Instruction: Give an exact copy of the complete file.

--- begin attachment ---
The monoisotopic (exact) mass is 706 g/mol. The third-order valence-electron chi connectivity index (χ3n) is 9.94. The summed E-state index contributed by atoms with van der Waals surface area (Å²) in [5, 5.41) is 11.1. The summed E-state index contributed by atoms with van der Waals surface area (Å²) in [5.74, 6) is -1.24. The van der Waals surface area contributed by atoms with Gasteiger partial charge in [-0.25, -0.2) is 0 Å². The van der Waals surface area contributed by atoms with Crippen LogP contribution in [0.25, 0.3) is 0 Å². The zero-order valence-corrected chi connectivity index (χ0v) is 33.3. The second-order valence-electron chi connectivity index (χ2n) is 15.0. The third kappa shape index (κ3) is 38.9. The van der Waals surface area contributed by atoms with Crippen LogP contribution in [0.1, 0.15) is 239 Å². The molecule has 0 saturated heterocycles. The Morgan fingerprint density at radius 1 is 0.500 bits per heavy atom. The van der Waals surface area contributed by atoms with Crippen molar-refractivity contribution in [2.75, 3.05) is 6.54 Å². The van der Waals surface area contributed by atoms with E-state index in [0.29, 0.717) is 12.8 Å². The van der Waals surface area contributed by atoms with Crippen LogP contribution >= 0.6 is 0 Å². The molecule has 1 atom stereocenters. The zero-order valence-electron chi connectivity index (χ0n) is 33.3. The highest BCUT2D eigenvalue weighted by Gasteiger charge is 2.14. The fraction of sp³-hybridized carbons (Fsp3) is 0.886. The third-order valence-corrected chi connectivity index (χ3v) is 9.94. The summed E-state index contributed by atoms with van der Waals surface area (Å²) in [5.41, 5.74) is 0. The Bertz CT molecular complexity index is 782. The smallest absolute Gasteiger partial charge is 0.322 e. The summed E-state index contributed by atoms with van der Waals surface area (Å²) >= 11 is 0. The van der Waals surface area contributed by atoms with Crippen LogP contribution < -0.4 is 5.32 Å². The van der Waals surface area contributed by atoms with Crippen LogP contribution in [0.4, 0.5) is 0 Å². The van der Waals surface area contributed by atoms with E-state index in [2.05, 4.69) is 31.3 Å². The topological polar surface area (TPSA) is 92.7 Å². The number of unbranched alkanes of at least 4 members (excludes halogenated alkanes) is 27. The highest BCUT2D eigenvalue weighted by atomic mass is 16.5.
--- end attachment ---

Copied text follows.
The monoisotopic (exact) mass is 706 g/mol. The third-order valence-electron chi connectivity index (χ3n) is 9.94. The summed E-state index contributed by atoms with van der Waals surface area (Å²) in [5, 5.41) is 11.1. The summed E-state index contributed by atoms with van der Waals surface area (Å²) in [5.74, 6) is -1.24. The van der Waals surface area contributed by atoms with Gasteiger partial charge in [-0.25, -0.2) is 0 Å². The van der Waals surface area contributed by atoms with Crippen LogP contribution in [0.25, 0.3) is 0 Å². The zero-order valence-corrected chi connectivity index (χ0v) is 33.3. The second-order valence-electron chi connectivity index (χ2n) is 15.0. The third kappa shape index (κ3) is 38.9. The van der Waals surface area contributed by atoms with Crippen LogP contribution in [0.1, 0.15) is 239 Å². The molecule has 0 saturated heterocycles. The Morgan fingerprint density at radius 1 is 0.500 bits per heavy atom. The van der Waals surface area contributed by atoms with Crippen molar-refractivity contribution in [2.75, 3.05) is 6.54 Å². The van der Waals surface area contributed by atoms with E-state index in [0.29, 0.717) is 12.8 Å². The van der Waals surface area contributed by atoms with Crippen LogP contribution >= 0.6 is 0 Å². The molecule has 1 atom stereocenters. The zero-order valence-electron chi connectivity index (χ0n) is 33.3. The highest BCUT2D eigenvalue weighted by Gasteiger charge is 2.14. The fraction of sp³-hybridized carbons (Fsp3) is 0.886. The third-order valence-corrected chi connectivity index (χ3v) is 9.94. The summed E-state index contributed by atoms with van der Waals surface area (Å²) in [5.41, 5.74) is 0. The Bertz CT molecular complexity index is 782. The smallest absolute Gasteiger partial charge is 0.322 e. The summed E-state index contributed by atoms with van der Waals surface area (Å²) >= 11 is 0. The van der Waals surface area contributed by atoms with Crippen LogP contribution < -0.4 is 5.32 Å². The van der Waals surface area contributed by atoms with Crippen LogP contribution in [0.4, 0.5) is 0 Å². The van der Waals surface area contributed by atoms with E-state index in [2.05, 4.69) is 31.3 Å². The topological polar surface area (TPSA) is 92.7 Å². The number of unbranched alkanes of at least 4 members (excludes halogenated alkanes) is 27. The highest BCUT2D eigenvalue weighted by atomic mass is 16.5.